... make publicity
You’ve worked on a project you want to present. You hope to use publicity to attract attention from potential visitors, buyers or clients.
In order to set up a succesful campaign, answer the following questions:
- What is it you want to promote; is it the project: the performance, work of art, film etc. Or do you want to promote the ensemble, choreographer, the actors or the collaberation?
- Where will it take place; throughout the country, in a certain city for example?
- What is the objective of your promotion; do you want to attract an audience for your show, or gain a reputation for the artist(s)?
- Who do you want to reach; celebrities, journalists, new audience groups?
- Where can you find your potential audience; for example in schools, nightlife or at home.
- What is your promotion budget?
Only after this can you decide which forms of publicity are suitable. For instance it isn’t very efficient to place an ad in a national newspaper if you’re only playing in one location.
So-called free publicity is always good, but you don’t usually get it automatically. You get media attention by sending a press release. Make sure that you do a follow up by telephone. You can always call local radio stations, dailies and such with the offer of an interview.
You also get attention by taking part in larger events, like festivals. Or you can give a sensational taste at YouTube or a busy square for example. Use your online communities as well: websites like Hyves, Myspace, Facebook, LinkedIn and Twitter can be very usefull to promote your activities.
But the cheapest and most effective way is still word-of-mouth advertising. You can stimulate this form of advertising somewhat by networking, but it is mainly ‘created’ as a result of the show itself.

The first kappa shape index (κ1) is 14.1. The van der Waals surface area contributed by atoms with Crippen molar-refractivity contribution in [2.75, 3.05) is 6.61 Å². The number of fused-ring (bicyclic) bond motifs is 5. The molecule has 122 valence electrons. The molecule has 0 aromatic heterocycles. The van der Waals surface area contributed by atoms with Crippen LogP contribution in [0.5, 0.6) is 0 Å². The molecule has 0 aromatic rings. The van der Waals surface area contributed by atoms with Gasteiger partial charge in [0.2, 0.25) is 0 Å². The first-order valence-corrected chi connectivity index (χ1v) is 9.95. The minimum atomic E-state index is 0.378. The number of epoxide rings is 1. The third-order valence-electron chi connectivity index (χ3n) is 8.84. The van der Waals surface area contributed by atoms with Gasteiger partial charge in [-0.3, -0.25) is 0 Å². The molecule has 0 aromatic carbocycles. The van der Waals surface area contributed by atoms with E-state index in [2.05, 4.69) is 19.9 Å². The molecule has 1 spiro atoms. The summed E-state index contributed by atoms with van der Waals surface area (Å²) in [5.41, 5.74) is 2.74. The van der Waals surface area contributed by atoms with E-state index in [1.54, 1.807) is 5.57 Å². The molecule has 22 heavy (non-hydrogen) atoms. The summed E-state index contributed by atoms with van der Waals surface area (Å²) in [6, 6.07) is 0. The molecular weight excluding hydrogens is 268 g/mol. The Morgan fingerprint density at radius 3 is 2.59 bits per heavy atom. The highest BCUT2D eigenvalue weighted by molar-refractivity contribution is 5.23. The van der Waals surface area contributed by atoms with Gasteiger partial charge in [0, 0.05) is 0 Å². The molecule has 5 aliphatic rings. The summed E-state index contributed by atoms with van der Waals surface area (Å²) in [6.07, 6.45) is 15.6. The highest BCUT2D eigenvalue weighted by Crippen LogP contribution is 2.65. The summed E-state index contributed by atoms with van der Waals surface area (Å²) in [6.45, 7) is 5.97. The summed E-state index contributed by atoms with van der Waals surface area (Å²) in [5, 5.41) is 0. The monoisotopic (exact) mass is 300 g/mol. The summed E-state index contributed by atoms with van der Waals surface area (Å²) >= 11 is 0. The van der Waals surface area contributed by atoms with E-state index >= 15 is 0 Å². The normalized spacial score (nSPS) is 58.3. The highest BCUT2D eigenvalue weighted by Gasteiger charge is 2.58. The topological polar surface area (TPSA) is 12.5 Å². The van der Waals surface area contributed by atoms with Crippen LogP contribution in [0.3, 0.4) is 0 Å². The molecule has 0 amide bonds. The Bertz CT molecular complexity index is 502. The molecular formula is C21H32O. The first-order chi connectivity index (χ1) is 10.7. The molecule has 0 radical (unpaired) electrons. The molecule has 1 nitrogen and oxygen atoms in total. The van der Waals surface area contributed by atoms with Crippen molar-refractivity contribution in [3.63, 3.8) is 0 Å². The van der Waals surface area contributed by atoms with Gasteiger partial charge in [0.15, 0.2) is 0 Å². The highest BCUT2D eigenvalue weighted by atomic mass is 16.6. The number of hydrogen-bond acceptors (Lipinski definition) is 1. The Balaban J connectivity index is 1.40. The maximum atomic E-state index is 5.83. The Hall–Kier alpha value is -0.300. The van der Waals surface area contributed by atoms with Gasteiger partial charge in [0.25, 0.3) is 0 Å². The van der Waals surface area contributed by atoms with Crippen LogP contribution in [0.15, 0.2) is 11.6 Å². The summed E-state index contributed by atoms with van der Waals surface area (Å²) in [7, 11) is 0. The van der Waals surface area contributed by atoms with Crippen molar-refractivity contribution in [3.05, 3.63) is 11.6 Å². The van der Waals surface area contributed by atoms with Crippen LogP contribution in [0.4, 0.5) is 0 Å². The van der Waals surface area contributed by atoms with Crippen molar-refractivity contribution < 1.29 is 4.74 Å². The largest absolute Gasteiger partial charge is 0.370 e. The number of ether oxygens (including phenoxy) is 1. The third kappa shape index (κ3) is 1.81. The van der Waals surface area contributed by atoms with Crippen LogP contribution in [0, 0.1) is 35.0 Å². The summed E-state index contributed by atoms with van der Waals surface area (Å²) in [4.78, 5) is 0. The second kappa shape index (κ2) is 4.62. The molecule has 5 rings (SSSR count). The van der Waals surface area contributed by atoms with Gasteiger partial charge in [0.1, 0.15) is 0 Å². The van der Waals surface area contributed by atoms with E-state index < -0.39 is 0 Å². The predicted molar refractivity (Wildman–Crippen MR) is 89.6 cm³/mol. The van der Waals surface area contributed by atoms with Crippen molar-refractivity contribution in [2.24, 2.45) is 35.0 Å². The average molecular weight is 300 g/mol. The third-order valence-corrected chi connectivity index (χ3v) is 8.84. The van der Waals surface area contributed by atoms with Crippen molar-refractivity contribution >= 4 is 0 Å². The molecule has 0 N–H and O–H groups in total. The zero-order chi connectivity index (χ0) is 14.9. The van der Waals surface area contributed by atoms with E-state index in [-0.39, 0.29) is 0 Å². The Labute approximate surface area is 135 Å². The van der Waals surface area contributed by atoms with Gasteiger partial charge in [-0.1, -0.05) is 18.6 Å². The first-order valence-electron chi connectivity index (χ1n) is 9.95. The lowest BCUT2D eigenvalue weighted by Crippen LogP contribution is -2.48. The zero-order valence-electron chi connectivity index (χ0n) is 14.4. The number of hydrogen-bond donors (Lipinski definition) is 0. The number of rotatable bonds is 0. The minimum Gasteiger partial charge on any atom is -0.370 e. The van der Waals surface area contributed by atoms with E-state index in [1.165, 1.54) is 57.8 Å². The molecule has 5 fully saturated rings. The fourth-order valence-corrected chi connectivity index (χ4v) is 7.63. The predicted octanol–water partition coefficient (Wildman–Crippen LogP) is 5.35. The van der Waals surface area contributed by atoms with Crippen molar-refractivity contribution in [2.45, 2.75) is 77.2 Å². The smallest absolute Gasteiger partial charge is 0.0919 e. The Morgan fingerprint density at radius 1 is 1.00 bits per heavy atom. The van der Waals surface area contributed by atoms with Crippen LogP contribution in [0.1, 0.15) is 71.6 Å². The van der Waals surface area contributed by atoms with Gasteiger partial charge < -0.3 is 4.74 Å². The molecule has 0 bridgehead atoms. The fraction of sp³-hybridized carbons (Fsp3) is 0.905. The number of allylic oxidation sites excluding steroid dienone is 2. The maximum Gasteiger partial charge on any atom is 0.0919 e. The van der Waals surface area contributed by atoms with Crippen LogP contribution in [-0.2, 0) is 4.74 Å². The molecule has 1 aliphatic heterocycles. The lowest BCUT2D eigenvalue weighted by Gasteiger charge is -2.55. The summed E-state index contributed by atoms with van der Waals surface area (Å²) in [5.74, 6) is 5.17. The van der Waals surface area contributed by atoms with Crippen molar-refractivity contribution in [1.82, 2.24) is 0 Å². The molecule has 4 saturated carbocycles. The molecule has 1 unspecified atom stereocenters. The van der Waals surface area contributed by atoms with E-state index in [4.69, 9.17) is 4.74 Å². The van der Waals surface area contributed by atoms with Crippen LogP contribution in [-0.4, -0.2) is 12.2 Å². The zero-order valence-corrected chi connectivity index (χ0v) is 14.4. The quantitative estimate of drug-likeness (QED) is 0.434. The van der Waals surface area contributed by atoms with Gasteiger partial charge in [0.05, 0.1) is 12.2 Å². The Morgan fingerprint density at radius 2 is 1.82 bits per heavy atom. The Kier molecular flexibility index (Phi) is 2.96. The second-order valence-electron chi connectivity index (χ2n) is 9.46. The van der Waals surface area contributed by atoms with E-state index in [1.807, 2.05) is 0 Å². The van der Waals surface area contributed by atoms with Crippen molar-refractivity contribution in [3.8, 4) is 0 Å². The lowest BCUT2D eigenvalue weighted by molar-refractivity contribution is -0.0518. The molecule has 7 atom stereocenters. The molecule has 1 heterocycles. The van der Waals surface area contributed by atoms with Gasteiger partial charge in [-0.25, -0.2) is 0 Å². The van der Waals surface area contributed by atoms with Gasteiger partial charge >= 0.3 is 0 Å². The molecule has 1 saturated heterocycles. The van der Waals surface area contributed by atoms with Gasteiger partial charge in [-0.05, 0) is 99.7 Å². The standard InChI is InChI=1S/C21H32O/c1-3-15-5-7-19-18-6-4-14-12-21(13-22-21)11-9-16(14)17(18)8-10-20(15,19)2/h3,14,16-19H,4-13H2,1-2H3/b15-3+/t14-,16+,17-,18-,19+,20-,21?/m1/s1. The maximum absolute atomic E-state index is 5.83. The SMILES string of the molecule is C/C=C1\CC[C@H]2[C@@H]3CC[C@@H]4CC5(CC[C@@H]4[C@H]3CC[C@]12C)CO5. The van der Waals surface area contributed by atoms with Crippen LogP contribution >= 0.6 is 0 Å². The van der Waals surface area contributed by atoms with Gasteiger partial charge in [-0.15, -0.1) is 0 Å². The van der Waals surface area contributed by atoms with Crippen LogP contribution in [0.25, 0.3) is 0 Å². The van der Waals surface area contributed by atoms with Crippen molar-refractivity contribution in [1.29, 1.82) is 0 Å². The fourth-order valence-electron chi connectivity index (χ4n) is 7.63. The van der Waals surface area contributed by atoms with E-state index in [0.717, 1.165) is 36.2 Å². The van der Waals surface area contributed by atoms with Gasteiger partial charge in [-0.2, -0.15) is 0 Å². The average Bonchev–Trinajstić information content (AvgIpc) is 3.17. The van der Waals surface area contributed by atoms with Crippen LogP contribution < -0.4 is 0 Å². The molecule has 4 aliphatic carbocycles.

Having posters, flyers and folders made and placing advertisements costs money, but can be very effective.
Posters and such can be distributed via the bulletin boards and folder racks of cultural organizations, community centres and schools. This is usually free, but there’s a big chance that someone will hang their poster on top of yours. Distribution to inside and outdoor locations by specialized companies costs money but you have a greater chance that it will remain in view during the agreed period.
You can place ads in newspapers, magazines, free local papers and on internet. If you have an address list you can send folders personally via direct mail or e-mail - which is obviously less expensive.
Planning and budget
List all the activities separately and attach a plan and budget to them: Ask yourself questions like: how many days before the premiere do all the posters have to be up? How much time do the designer, photographer and printer need to make the promotional material? Think about the various media deadlines for the press releases. Check regularly to make sure you haven’t gone over your promotion budget.